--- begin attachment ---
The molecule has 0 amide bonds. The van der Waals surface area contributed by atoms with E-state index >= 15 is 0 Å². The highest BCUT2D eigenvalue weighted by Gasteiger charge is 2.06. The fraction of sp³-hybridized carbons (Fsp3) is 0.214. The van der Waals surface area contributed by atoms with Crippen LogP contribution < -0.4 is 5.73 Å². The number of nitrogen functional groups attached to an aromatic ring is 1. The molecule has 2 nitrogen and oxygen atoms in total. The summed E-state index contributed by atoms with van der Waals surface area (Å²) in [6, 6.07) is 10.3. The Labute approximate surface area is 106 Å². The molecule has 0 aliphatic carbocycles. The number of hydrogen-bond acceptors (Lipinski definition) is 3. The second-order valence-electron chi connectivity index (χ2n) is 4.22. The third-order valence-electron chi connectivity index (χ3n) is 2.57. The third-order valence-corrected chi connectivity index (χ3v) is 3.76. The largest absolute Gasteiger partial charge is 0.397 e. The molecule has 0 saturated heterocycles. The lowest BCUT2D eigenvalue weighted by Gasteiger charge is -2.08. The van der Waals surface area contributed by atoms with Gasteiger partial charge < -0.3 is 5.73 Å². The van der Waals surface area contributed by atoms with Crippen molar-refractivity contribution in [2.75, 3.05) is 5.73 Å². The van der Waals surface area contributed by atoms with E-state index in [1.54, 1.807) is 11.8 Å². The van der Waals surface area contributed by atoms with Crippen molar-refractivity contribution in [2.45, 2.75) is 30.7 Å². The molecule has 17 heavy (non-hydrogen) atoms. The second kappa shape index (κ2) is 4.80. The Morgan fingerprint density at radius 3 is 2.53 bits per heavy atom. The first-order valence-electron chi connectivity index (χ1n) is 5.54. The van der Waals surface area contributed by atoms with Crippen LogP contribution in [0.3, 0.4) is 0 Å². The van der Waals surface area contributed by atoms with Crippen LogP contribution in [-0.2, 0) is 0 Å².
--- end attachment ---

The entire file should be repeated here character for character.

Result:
The molecule has 0 amide bonds. The van der Waals surface area contributed by atoms with E-state index >= 15 is 0 Å². The highest BCUT2D eigenvalue weighted by Gasteiger charge is 2.06. The fraction of sp³-hybridized carbons (Fsp3) is 0.214. The van der Waals surface area contributed by atoms with Crippen LogP contribution < -0.4 is 5.73 Å². The number of nitrogen functional groups attached to an aromatic ring is 1. The molecule has 2 nitrogen and oxygen atoms in total. The summed E-state index contributed by atoms with van der Waals surface area (Å²) in [6, 6.07) is 10.3. The Labute approximate surface area is 106 Å². The molecule has 0 aliphatic carbocycles. The number of hydrogen-bond acceptors (Lipinski definition) is 3. The second-order valence-electron chi connectivity index (χ2n) is 4.22. The third-order valence-electron chi connectivity index (χ3n) is 2.57. The third-order valence-corrected chi connectivity index (χ3v) is 3.76. The largest absolute Gasteiger partial charge is 0.397 e. The molecule has 0 saturated heterocycles. The lowest BCUT2D eigenvalue weighted by Gasteiger charge is -2.08. The van der Waals surface area contributed by atoms with Gasteiger partial charge < -0.3 is 5.73 Å². The van der Waals surface area contributed by atoms with Crippen molar-refractivity contribution in [2.75, 3.05) is 5.73 Å². The van der Waals surface area contributed by atoms with E-state index in [1.54, 1.807) is 11.8 Å². The van der Waals surface area contributed by atoms with Crippen molar-refractivity contribution in [2.45, 2.75) is 30.7 Å². The molecule has 17 heavy (non-hydrogen) atoms. The second kappa shape index (κ2) is 4.80. The Morgan fingerprint density at radius 3 is 2.53 bits per heavy atom. The first-order valence-electron chi connectivity index (χ1n) is 5.54. The van der Waals surface area contributed by atoms with Crippen LogP contribution in [0.3, 0.4) is 0 Å². The van der Waals surface area contributed by atoms with Crippen LogP contribution in [-0.2, 0) is 0 Å².